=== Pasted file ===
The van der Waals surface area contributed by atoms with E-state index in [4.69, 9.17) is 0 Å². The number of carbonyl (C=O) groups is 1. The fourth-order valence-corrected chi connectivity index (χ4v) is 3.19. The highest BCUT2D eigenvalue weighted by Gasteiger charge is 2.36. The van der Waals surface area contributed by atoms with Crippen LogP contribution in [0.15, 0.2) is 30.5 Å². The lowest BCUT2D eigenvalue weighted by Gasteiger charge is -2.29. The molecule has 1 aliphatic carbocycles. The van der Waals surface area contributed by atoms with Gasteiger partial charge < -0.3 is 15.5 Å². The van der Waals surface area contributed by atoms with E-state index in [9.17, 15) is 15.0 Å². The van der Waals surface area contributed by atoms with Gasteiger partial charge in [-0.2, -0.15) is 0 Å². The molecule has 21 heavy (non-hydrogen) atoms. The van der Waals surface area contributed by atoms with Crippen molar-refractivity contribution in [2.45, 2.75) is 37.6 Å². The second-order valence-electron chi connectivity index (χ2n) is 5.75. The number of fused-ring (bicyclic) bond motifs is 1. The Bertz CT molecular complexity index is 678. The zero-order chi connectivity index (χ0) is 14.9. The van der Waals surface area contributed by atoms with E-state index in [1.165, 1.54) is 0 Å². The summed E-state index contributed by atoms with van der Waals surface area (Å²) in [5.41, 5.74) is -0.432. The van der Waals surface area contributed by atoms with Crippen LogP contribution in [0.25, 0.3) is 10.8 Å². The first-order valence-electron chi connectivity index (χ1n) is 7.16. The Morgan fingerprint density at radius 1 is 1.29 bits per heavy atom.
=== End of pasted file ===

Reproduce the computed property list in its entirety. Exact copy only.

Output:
The van der Waals surface area contributed by atoms with E-state index in [4.69, 9.17) is 0 Å². The number of carbonyl (C=O) groups is 1. The fourth-order valence-corrected chi connectivity index (χ4v) is 3.19. The highest BCUT2D eigenvalue weighted by Gasteiger charge is 2.36. The van der Waals surface area contributed by atoms with Crippen LogP contribution in [0.15, 0.2) is 30.5 Å². The lowest BCUT2D eigenvalue weighted by Gasteiger charge is -2.29. The molecule has 1 aliphatic carbocycles. The van der Waals surface area contributed by atoms with Gasteiger partial charge < -0.3 is 15.5 Å². The van der Waals surface area contributed by atoms with E-state index in [9.17, 15) is 15.0 Å². The van der Waals surface area contributed by atoms with Gasteiger partial charge in [-0.2, -0.15) is 0 Å². The molecule has 21 heavy (non-hydrogen) atoms. The van der Waals surface area contributed by atoms with Crippen molar-refractivity contribution in [2.45, 2.75) is 37.6 Å². The second-order valence-electron chi connectivity index (χ2n) is 5.75. The number of fused-ring (bicyclic) bond motifs is 1. The Bertz CT molecular complexity index is 678. The zero-order chi connectivity index (χ0) is 14.9. The van der Waals surface area contributed by atoms with E-state index in [1.165, 1.54) is 0 Å². The summed E-state index contributed by atoms with van der Waals surface area (Å²) in [5.41, 5.74) is -0.432. The van der Waals surface area contributed by atoms with Crippen LogP contribution in [0.25, 0.3) is 10.8 Å². The first-order valence-electron chi connectivity index (χ1n) is 7.16. The Morgan fingerprint density at radius 1 is 1.29 bits per heavy atom.